Who is Professor Park Ki-young? She was the person who took the lead in creating this bad system, which focused research money on the seemingly promising Hwang, as the core official of the Roh administration’s science and technology policy. In other words, she was the “architect of Hwang Woo-suk.” The bad system even turned worse under the two conservative governments of Lee Myung-bak and Park Geun-hye.
Should they give the great authority to allocate the R&D budget of 20 trillion won back to Professor Park?
If only President Moon drops his intent to pick up people with “right code,” he can find numerous field scientists armed with abilities to do both honest research and shrewd administration. I can recommend at least three persons who can perform far better than Professor Park Ki-young if given chances and be welcomed by the scientific community, too.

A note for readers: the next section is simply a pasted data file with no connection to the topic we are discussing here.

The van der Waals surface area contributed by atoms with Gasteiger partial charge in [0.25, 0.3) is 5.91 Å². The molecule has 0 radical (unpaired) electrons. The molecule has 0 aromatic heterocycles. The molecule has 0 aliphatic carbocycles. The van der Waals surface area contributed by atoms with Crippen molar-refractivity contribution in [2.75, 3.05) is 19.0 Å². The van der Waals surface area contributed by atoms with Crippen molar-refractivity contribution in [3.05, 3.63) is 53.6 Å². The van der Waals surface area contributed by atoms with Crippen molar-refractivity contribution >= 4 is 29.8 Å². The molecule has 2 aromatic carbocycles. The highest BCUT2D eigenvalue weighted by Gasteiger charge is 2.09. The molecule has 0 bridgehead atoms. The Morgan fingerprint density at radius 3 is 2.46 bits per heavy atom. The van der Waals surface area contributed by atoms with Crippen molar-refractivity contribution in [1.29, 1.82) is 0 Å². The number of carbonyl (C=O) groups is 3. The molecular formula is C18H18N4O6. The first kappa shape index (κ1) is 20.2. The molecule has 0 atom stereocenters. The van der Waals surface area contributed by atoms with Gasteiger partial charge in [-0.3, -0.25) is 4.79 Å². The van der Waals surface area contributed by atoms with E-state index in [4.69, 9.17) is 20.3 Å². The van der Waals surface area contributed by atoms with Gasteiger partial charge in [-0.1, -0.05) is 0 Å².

Divvying up research funds based on private networks
Let me add one more word. The worst monster born by the policy based on selection and concentration is the divvying up of research funds based on various private networks. They aren’t interested in the future of Korean science and technology or the fostering of the next generation at all. Even at this moment, they are busy wondering whom they should grab to get research money.
Already, I can hear many people in science and technology areas are queuing up in front of Park. Can she reform this situation? I am skeptical given the science and technology policy of the Roh administration. Come to think of it, Park happens to be my senior in the same department of the same university. Would I, a distant junior, criticize my senior if the appointment weren’t so bad?
I sincerely ask President Moon to reconsider the appointment of Professor Park to the position.